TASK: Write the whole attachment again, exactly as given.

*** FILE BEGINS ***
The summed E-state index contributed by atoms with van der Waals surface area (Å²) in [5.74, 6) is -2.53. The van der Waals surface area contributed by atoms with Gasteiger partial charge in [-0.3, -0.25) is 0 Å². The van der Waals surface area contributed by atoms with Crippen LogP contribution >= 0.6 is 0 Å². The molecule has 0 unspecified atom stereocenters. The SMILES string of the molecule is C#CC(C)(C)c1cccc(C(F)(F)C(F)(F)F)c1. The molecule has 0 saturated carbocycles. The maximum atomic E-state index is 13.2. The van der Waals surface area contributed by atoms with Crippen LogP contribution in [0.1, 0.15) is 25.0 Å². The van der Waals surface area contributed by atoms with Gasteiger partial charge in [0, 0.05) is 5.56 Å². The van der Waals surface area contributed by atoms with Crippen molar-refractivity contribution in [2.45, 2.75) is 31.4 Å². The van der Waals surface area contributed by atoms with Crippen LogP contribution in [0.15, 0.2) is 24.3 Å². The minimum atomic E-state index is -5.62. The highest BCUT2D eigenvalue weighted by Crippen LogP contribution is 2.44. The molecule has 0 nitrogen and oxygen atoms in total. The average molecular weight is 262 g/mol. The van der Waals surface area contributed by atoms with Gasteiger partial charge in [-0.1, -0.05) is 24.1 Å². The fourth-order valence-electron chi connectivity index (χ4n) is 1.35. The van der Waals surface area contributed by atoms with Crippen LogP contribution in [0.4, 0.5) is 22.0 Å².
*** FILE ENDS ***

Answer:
The summed E-state index contributed by atoms with van der Waals surface area (Å²) in [5.74, 6) is -2.53. The van der Waals surface area contributed by atoms with Gasteiger partial charge in [-0.3, -0.25) is 0 Å². The van der Waals surface area contributed by atoms with Crippen LogP contribution >= 0.6 is 0 Å². The molecule has 0 unspecified atom stereocenters. The SMILES string of the molecule is C#CC(C)(C)c1cccc(C(F)(F)C(F)(F)F)c1. The molecule has 0 saturated carbocycles. The maximum atomic E-state index is 13.2. The van der Waals surface area contributed by atoms with Crippen LogP contribution in [0.1, 0.15) is 25.0 Å². The van der Waals surface area contributed by atoms with Gasteiger partial charge in [0, 0.05) is 5.56 Å². The van der Waals surface area contributed by atoms with Crippen molar-refractivity contribution in [2.45, 2.75) is 31.4 Å². The van der Waals surface area contributed by atoms with Crippen LogP contribution in [0.15, 0.2) is 24.3 Å². The minimum atomic E-state index is -5.62. The highest BCUT2D eigenvalue weighted by Crippen LogP contribution is 2.44. The molecule has 0 nitrogen and oxygen atoms in total. The average molecular weight is 262 g/mol. The van der Waals surface area contributed by atoms with Gasteiger partial charge in [-0.1, -0.05) is 24.1 Å². The fourth-order valence-electron chi connectivity index (χ4n) is 1.35. The van der Waals surface area contributed by atoms with Crippen LogP contribution in [0.4, 0.5) is 22.0 Å².